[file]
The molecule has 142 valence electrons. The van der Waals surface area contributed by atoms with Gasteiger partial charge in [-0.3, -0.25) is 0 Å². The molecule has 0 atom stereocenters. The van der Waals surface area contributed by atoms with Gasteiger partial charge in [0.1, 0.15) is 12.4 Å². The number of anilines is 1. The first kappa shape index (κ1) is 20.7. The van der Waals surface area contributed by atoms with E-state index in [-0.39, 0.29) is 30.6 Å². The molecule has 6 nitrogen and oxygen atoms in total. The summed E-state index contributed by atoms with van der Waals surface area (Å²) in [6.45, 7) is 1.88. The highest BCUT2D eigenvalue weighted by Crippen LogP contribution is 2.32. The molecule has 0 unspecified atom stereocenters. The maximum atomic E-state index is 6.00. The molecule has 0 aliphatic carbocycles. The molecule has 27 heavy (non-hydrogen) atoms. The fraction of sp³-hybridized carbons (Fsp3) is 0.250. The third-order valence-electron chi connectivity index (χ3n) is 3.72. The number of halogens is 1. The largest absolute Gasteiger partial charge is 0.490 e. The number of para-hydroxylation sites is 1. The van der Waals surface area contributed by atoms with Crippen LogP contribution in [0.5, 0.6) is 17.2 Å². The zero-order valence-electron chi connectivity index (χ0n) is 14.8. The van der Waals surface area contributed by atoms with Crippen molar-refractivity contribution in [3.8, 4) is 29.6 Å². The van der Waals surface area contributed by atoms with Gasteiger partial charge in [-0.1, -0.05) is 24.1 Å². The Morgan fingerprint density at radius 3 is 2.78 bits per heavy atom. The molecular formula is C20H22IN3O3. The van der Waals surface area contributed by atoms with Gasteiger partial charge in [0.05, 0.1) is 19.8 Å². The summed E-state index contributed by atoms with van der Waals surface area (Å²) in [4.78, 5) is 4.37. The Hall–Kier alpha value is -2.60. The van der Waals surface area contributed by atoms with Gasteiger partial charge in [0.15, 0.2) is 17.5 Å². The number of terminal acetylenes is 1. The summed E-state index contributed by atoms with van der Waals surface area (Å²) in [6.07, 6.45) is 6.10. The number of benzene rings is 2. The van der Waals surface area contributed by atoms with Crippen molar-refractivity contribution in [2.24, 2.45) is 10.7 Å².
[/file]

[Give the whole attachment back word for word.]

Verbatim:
The molecule has 142 valence electrons. The van der Waals surface area contributed by atoms with Gasteiger partial charge in [-0.3, -0.25) is 0 Å². The molecule has 0 atom stereocenters. The van der Waals surface area contributed by atoms with Gasteiger partial charge in [0.1, 0.15) is 12.4 Å². The number of anilines is 1. The first kappa shape index (κ1) is 20.7. The van der Waals surface area contributed by atoms with E-state index in [-0.39, 0.29) is 30.6 Å². The molecule has 6 nitrogen and oxygen atoms in total. The summed E-state index contributed by atoms with van der Waals surface area (Å²) in [6.45, 7) is 1.88. The highest BCUT2D eigenvalue weighted by Crippen LogP contribution is 2.32. The molecule has 0 unspecified atom stereocenters. The maximum atomic E-state index is 6.00. The molecule has 0 aliphatic carbocycles. The molecule has 27 heavy (non-hydrogen) atoms. The fraction of sp³-hybridized carbons (Fsp3) is 0.250. The third-order valence-electron chi connectivity index (χ3n) is 3.72. The number of halogens is 1. The largest absolute Gasteiger partial charge is 0.490 e. The number of para-hydroxylation sites is 1. The van der Waals surface area contributed by atoms with Crippen LogP contribution in [0.5, 0.6) is 17.2 Å². The zero-order valence-electron chi connectivity index (χ0n) is 14.8. The van der Waals surface area contributed by atoms with Crippen molar-refractivity contribution in [3.8, 4) is 29.6 Å². The van der Waals surface area contributed by atoms with Gasteiger partial charge in [-0.1, -0.05) is 24.1 Å². The Morgan fingerprint density at radius 3 is 2.78 bits per heavy atom. The molecular formula is C20H22IN3O3. The van der Waals surface area contributed by atoms with Gasteiger partial charge in [0.05, 0.1) is 19.8 Å². The summed E-state index contributed by atoms with van der Waals surface area (Å²) in [4.78, 5) is 4.37. The Hall–Kier alpha value is -2.60. The van der Waals surface area contributed by atoms with Gasteiger partial charge in [0.15, 0.2) is 17.5 Å². The number of terminal acetylenes is 1. The summed E-state index contributed by atoms with van der Waals surface area (Å²) in [6.07, 6.45) is 6.10. The number of benzene rings is 2. The van der Waals surface area contributed by atoms with Crippen molar-refractivity contribution in [2.24, 2.45) is 10.7 Å².